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Author Topic: Lost momentum  (Read 819 times)

MAM76

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Lost momentum
« on: May 01, 2016, 10:15:36 PM »
Well, so far the diet isn't going that great for me. The first several days of week one weren't too bad, and it was made easier due to my boyfriend working late every evening so I was only cooking dinner for myself.  But then Friday evening hit and it all went downhill that weekend. We went to our favourite sushi place and I would have definitely eaten more calories than intended. Snacked too much on the weekend as well. Week two was about the same -- not too bad during week days, and downhill on weekends. And I've been unable to get to the gym for a while. Feeling very sluggish, tired, and overweight today.  :(  Even during week one, where I felt 'lighter' and like weight loss -- even water loss -- was starting to happen, the scale had not budged by the end.

I figured this would be tough for me. I'm never good with any diet that requires restricting certain types of food at certain meals. But weekends are proving to be real tough -- and always were.  My boyfriend likes to buy potato chips on the weekend and it's so hard to avoid them.

I wish the medication didn't make me feel so tired too!  I feel like trying to lose weight on meds is an impossible task, and requires calorie restriction that I'm just not very good at.

I'll try again this week.  Really need to get back to the gym too.

Question: for women, is the aim of the diet to provide about 1200 calories per day?

NinaFrusztajerMD

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Re: Lost momentum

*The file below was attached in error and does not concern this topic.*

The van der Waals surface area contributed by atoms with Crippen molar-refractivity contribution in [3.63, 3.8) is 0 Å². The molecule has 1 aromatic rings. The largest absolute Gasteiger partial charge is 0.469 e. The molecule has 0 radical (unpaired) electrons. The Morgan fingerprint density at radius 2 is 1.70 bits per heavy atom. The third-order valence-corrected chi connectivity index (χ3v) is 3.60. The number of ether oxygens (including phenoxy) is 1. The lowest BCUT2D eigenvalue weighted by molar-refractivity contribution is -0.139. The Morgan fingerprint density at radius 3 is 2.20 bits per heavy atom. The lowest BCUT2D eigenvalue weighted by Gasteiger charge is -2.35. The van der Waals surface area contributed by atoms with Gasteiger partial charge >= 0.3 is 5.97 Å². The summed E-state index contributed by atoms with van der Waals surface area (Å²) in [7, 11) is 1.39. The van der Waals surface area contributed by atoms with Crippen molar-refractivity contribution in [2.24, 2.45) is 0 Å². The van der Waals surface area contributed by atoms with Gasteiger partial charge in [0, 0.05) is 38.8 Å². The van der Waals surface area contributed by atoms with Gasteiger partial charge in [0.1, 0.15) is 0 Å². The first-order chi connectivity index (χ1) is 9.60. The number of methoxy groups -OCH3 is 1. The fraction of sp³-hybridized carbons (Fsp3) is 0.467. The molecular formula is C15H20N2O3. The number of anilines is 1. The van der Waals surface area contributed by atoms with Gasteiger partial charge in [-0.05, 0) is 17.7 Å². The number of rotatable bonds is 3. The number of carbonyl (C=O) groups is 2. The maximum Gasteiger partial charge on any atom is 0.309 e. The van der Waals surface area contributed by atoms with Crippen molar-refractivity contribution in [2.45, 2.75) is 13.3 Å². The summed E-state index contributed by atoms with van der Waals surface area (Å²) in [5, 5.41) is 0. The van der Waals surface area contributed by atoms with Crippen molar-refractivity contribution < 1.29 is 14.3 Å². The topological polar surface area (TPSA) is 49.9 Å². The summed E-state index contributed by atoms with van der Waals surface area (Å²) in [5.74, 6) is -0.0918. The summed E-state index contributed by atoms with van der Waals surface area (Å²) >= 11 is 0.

« Reply #1 on: May 03, 2016, 12:05:35 AM »
Hi there, it IS hard to make changes!  But what makes it easier is being invested in where you want to go, visualizing, reminding yourself why you're on the path you're on, hanging on to the positives along the way, being reminded of the negatives tied to certain behaviors, etc. - whatever is meaningful for you is what is going to work. 

It's easy to get down on yourself when you stay on track most of the time but then get derailed.  But that doesn't mean all-or-nothing: it just means finding the path that has integrity and meaning for you but allows for deviations.  Not derailment or switching tracks. 

OK, some tough love here:
- My sense is you have to have a heart-to-heart with your boyfriend.  He's got to be on board with your plans - it doesn't mean he has to follow the serotonin Power Diet (although, wouldn't that be convenient!) but he has to respect your decision to follow it as a way to feel better about yourself.  Is it possible he feels better about himself if you feel worse about yourself?  If that's off-base, please just ignore it!
- You might need to be less restrictive with your eating during the week so you don't feel deprived and at risk for bingeing over the weekend: can you follow the men's portions at certain meals that might feel hungrier?  Or perhaps the weekend meals are men's portions and the weekday portions stay as women's portions? 
- Try to move beyond wishful thinking: if the meds are helpful in the important ways, it's great you've found something that works.  Rather than wishing you didn't feel tired, feel proud of yourself for getting in some exercise despite feeling sluggish.  Feel proud of yourself for eating energizing food and doing other things to feel as good about yourself as possible.  Buy and wear only clothes you feel good in. But fresh flowers or cut them from your garden to put in a vase in your home.  Surround yourself with people who energize/ inspire you and feel good about yourself. Run away from draining people and clear clutter that bogs you down. You CAN lose weight and be on meds that work - AND feel good about yourself. 

Believe in yourself!  You've incorporated some good things already that I know about from our previous forum exchange, and I know you're thoughtful about your shakes and your eating - and you have what it takes.  Now it's time to put it in place and make it your own!

I'm cheering you on,
Nina